Spain postpones reopening controversial Aznalcóllar mine amid bribery allegations

17 May 2015 (Last Updated May 17th, 2015 18:30)

Spain has halted reopening the controversial Aznalcóllar mine near Seville following evidence of serious irregularities in the bidding process.

Spain has halted reopening the controversial Aznalcóllar mine near Seville following evidence of serious irregularities in the bidding process.

With an estimated 80 million tonnes of ore, the Los Frailes mine was set to restart operations later in this year for the first time since the tailings dam burst disaster in 1998.

After completing a three-way contest, a contract was awarded in February to the Grupo México-Minorbis consortium by the government of Andalusia.

"A probe was initiated in March following the filing of a complaint in the courts by rival bidder Emerita Resources, accusing Grupo México of conducting illegal negotiations."

Under the contract, the consortium was supposed to reopen and operate the mine.

A probe was initiated in March following the filing of a complaint in the courts by rival bidder Emerita Resources, accusing the Mexican mining company Grupo México of conducting illegal negotiations, The Guardian reported.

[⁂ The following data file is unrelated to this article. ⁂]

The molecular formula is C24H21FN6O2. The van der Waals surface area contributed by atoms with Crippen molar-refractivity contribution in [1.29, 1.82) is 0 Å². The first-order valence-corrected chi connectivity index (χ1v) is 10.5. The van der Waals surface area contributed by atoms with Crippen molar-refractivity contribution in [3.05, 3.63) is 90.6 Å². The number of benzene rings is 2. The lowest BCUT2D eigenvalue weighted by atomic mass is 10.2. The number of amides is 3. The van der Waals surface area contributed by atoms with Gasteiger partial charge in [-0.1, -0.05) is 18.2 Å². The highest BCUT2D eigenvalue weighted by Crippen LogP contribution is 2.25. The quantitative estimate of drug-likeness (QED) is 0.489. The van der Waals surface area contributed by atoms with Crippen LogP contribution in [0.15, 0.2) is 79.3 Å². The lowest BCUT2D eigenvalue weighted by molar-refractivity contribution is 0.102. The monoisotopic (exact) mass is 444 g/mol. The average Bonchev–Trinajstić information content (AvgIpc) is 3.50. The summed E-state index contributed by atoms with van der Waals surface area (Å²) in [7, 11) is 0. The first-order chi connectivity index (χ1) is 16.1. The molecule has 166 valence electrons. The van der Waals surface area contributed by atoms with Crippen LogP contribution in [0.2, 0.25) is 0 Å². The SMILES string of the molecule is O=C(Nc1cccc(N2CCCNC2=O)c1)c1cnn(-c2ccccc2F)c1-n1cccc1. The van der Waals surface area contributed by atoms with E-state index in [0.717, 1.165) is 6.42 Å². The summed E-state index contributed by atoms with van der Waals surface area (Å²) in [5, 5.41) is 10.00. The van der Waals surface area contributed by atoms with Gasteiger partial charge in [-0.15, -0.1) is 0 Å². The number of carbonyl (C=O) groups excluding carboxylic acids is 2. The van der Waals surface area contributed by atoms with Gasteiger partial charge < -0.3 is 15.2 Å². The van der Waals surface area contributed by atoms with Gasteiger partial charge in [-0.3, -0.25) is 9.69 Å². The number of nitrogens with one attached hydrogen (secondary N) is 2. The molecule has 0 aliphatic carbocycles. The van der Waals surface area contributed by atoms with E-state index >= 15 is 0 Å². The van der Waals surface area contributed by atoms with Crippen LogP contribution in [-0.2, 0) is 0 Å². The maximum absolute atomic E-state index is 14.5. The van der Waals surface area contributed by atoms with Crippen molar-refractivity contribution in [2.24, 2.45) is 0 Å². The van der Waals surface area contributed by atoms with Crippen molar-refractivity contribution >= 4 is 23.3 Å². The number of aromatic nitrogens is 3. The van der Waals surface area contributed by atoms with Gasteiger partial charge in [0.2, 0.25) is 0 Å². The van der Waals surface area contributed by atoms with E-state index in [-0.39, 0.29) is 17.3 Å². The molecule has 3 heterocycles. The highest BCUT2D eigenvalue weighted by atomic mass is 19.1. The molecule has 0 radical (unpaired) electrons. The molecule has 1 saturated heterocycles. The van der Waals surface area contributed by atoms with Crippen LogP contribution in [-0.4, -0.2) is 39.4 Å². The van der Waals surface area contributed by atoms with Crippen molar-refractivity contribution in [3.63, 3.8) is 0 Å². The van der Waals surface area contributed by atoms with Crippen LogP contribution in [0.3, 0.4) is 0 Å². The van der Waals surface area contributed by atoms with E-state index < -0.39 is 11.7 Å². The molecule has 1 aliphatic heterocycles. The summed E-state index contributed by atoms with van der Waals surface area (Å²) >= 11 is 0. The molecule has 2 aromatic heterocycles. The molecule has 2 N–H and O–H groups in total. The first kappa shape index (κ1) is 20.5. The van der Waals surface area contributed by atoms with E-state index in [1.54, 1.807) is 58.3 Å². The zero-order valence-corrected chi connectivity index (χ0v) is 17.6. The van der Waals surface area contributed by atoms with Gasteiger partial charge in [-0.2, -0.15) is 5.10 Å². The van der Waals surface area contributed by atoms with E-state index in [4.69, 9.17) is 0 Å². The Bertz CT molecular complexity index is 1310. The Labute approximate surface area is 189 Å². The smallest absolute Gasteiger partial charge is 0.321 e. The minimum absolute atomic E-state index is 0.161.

It was also believed that the company was engaged in allegations of bribery.

Patricia Fernández Franco, the judge heading the investigation, criticised the regional authorities for awarding the contract despite knowing the fact that the mine previously caused an ecological disaster.

In April 1998, a holding dam burst at the Los Frailes mine and released up to five million cubic metres of acidic mine tailings.

The tailings are said to have contained hazardous levels of several heavy metals, and quickly reached the nearby River Agrio, and then its affluent the River Guadiamar.

Remediation measures cost about €240m and took three years to complete.

Owned by Boliden-Apirsa, the Los Frailes mine produces about 125,000t of zinc and 2.9 million ounces of silver annually.